Some of the reactions or the effects of these food additives for kids can be irritability, restlessness, short fuse tantrums. ADHD-type symptoms, oppositional defiance, difficulty falling asleep, frequent night waking, mood swings. Anxiety, depression, panic attacks, inattention, difficulty concentrating, fatigue, and it goes on to list. You know, eczema and skin symptoms, reflux, stomach aches and other digestive symptoms. Headaches, migraines, asthma and breathing difficulties. So this is a real possibility in terms of a cause for children that might be on medications and be having behavioural or mood challenges. I will link to that particular article in the show notes for anyone who’s interested in exploring this area more.

Let’s talk about antibiotics for a moment because I just want to make it clear that I am definitely not anti-antibiotics.

There’s no doubt that antibiotics save lives and in the early 1900s. The top three killers of our children were infectious diseases. I for one, am very grateful as a mother that I don’t have the fear that those moms did back in those early 1900 days. Because nowadays, it is relatively rare for a child to die from a common infectious disease. The introduction of antibiotics has had both positive and negative effects on our children’s health. One of the negative effects of antibiotics is that they are having an effect on our kids’ gut bacteria on their microbiome. And we know that the gut microbiome is a very important part or consideration when it comes to our kids’ health.

We know that over use of antibiotics can have a detrimental effect on the microbiome and reduce the diversity. The number of different species of bacteria within the microbiome. We know that lack of diversity is linked with all kinds of common childhood conditions that we see today. Including eczema, asthma, allergies, autism and ADHD. Of course, these conditions are multifactorial. But we want to really be aware of this effect that overuse of antibiotics can have on our kids health. We know that antibiotics are significantly overused. There are over 30 million scripts for antibiotics written in Australia every year. Almost half of Australians are given at least one course of antibiotics per year. This is contributing to antibiotic resistance. Described as one of the greatest threats to public health in Australia.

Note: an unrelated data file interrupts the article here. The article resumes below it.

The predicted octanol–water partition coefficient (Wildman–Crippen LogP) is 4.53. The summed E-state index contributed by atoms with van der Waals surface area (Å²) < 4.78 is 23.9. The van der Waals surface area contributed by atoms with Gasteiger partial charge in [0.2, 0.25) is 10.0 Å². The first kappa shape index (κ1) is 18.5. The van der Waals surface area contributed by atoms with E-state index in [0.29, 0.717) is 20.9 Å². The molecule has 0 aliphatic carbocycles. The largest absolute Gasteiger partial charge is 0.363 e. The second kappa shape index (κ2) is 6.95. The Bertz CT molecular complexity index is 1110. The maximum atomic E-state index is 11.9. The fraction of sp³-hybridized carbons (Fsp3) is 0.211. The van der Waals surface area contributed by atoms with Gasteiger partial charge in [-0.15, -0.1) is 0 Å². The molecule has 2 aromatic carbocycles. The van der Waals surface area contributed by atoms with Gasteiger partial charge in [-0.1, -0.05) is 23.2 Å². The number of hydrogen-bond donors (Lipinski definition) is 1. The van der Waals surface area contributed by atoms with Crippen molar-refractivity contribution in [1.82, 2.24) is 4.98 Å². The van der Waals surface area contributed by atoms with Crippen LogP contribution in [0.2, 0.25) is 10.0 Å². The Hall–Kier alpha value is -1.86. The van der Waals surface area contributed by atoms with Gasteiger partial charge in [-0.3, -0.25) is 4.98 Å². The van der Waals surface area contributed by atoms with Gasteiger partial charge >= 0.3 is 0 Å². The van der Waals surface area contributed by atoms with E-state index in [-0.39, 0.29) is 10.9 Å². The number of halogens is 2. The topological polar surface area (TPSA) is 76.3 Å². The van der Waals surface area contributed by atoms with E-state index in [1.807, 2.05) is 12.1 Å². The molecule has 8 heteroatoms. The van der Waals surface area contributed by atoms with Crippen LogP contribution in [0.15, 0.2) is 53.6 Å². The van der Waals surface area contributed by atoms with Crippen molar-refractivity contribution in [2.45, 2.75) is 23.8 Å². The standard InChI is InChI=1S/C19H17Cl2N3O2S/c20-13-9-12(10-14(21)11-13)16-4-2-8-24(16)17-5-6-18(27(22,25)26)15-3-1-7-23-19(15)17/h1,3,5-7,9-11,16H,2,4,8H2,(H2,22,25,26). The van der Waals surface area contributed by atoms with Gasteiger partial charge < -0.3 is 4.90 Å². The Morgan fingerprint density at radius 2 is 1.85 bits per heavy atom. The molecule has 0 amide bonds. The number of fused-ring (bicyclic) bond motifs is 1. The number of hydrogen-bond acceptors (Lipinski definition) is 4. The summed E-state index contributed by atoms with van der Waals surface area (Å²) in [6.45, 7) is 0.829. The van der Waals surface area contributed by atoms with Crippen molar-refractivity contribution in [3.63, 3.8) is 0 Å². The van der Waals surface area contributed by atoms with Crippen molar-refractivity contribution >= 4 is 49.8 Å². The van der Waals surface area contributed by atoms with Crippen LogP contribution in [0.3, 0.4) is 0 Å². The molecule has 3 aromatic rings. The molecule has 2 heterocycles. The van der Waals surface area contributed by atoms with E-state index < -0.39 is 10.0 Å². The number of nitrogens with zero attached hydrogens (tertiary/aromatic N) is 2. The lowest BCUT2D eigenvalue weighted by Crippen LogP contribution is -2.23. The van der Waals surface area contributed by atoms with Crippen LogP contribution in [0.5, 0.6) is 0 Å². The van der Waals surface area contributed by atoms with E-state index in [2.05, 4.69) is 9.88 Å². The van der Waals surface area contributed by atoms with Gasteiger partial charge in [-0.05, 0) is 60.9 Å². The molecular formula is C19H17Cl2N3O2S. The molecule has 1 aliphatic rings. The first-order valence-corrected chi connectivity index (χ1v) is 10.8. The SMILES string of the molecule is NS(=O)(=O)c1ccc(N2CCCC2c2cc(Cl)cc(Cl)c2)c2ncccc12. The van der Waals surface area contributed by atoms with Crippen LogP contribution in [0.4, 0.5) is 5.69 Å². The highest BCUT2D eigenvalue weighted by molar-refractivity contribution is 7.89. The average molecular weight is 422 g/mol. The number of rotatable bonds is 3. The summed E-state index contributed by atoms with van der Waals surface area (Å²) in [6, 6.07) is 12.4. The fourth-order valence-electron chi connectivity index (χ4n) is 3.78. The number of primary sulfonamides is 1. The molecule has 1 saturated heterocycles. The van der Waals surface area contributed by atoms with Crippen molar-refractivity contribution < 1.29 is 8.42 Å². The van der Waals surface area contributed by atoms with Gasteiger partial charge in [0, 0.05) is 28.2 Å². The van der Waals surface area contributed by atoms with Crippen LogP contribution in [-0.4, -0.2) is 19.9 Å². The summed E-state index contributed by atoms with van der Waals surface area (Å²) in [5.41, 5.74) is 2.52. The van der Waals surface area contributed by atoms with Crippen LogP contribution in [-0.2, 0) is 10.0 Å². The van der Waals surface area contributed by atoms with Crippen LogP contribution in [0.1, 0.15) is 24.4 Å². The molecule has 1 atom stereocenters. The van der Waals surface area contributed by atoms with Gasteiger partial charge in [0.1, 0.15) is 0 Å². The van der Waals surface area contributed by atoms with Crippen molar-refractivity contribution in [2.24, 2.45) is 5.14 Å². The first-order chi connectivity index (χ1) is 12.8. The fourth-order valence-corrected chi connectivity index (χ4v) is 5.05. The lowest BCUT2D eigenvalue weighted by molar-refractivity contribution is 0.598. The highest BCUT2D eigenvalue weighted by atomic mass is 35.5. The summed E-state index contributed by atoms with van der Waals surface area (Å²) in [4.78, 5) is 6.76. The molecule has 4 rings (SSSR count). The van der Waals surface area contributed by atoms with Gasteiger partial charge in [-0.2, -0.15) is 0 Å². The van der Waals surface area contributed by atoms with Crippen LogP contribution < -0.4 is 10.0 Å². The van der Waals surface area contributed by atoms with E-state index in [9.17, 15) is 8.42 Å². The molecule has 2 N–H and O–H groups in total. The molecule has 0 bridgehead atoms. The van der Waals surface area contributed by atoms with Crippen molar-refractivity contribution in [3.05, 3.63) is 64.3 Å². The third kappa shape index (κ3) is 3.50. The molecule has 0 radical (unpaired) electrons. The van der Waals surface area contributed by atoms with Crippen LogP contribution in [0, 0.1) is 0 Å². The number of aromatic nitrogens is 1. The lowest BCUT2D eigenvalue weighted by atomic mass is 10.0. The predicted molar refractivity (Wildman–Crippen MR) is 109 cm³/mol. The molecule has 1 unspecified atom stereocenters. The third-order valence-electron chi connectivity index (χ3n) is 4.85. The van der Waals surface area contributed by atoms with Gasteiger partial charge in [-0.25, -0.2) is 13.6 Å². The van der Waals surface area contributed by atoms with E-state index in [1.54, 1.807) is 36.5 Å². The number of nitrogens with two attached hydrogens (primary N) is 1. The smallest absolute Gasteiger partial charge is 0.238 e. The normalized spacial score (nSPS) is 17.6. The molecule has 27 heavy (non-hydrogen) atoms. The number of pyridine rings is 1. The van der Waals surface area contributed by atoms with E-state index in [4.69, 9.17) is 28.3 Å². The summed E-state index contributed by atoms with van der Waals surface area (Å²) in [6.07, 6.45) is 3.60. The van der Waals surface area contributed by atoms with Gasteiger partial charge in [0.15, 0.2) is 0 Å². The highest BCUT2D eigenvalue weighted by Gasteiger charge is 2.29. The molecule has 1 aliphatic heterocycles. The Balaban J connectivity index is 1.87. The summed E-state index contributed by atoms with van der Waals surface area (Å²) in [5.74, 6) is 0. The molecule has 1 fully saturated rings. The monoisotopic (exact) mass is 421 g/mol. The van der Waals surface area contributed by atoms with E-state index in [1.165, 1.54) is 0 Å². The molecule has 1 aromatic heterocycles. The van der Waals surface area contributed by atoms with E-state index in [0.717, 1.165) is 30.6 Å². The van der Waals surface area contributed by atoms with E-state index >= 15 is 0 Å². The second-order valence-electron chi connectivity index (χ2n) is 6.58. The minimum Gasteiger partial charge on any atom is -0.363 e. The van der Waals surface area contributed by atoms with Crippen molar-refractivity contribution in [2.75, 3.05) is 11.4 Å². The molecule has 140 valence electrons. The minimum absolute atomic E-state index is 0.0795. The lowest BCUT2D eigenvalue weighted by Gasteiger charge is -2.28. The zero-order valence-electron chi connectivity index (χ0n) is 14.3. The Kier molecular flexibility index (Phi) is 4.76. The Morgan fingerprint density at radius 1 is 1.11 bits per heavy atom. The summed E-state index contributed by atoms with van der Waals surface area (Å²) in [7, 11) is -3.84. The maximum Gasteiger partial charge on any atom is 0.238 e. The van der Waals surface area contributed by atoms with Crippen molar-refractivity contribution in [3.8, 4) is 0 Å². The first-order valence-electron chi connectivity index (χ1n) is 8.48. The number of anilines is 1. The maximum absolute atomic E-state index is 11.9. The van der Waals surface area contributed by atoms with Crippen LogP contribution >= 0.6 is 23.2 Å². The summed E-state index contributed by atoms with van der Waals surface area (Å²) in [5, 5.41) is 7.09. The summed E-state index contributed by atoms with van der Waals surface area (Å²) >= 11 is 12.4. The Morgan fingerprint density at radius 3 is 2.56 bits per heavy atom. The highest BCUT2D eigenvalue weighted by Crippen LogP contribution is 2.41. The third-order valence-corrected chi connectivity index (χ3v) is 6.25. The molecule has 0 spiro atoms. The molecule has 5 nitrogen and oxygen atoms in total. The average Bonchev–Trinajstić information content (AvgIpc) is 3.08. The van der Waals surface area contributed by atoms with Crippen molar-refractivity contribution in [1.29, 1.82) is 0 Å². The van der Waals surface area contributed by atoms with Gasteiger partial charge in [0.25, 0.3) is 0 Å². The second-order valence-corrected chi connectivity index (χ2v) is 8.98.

There are also many cases where antibiotics are not warranted. Scripts are written for infections that are viral, or not clearly a bacterial infection. For example, the majority of ear infections are viral in nature. But most doctors will prescribe antibiotics for ear infections, without a consideration of whether it’s caused by a virus or a bacteria. Antibiotics are also commonly used through pregnancy, through birth. Through very early childhood, and unfortunately, even one course of antibiotics for kids and babies can be devastating for their immune system. Nearly every child that I see with immune issues or recurrent infections, has had either a heavy use of antibiotics overall or exposure to antibiotics when very young. We want to consider these but we also know that antibiotics do save lives.

It’s important to look at the pros and cons when we’re considering whether our child might need antibiotics.

Now, I want to go back to the second point that I made in terms of the effect that antibiotics have on the gut microbiome. How this can lead to the mood and behavioural challenges that Amber is talking about in her daughter. As potentially one of the things that might be going on and I just find this area. So fascinating. You may have heard about this before, the gut-brain connection. The gut brain connection is an area that is attracting a lot of attention and a lot of scientific research. It is very fascinating and we’re only just starting to scratch the surface when it comes to the connection between the gut and the brain. Scientists are now calling the gut the second brain because it has such a big impact on brain health overall. On mood, and on behaviour.